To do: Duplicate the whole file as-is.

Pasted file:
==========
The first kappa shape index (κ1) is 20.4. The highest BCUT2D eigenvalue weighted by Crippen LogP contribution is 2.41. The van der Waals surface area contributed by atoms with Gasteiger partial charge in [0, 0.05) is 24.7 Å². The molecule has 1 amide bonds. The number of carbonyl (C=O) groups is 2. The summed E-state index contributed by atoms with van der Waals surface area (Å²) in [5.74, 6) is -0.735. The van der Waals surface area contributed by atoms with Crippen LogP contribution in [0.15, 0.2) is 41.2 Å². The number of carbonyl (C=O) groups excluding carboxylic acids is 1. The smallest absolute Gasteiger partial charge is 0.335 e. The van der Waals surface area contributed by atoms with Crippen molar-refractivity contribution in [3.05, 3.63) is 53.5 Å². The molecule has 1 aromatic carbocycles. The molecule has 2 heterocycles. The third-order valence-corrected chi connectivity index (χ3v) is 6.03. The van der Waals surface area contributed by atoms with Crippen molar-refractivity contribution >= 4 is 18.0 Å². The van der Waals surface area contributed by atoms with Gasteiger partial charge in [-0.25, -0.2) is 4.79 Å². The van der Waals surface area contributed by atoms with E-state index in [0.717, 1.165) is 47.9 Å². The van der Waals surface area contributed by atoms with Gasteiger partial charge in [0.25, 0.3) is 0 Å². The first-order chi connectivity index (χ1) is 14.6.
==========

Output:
The first kappa shape index (κ1) is 20.4. The highest BCUT2D eigenvalue weighted by Crippen LogP contribution is 2.41. The van der Waals surface area contributed by atoms with Gasteiger partial charge in [0, 0.05) is 24.7 Å². The molecule has 1 amide bonds. The number of carbonyl (C=O) groups is 2. The summed E-state index contributed by atoms with van der Waals surface area (Å²) in [5.74, 6) is -0.735. The van der Waals surface area contributed by atoms with Crippen LogP contribution in [0.15, 0.2) is 41.2 Å². The number of carbonyl (C=O) groups excluding carboxylic acids is 1. The smallest absolute Gasteiger partial charge is 0.335 e. The van der Waals surface area contributed by atoms with Crippen molar-refractivity contribution in [3.05, 3.63) is 53.5 Å². The molecule has 1 aromatic carbocycles. The molecule has 2 heterocycles. The third-order valence-corrected chi connectivity index (χ3v) is 6.03. The van der Waals surface area contributed by atoms with Crippen molar-refractivity contribution >= 4 is 18.0 Å². The van der Waals surface area contributed by atoms with Gasteiger partial charge in [-0.25, -0.2) is 4.79 Å². The van der Waals surface area contributed by atoms with E-state index in [0.717, 1.165) is 47.9 Å². The van der Waals surface area contributed by atoms with Gasteiger partial charge in [0.25, 0.3) is 0 Å². The first-order chi connectivity index (χ1) is 14.6.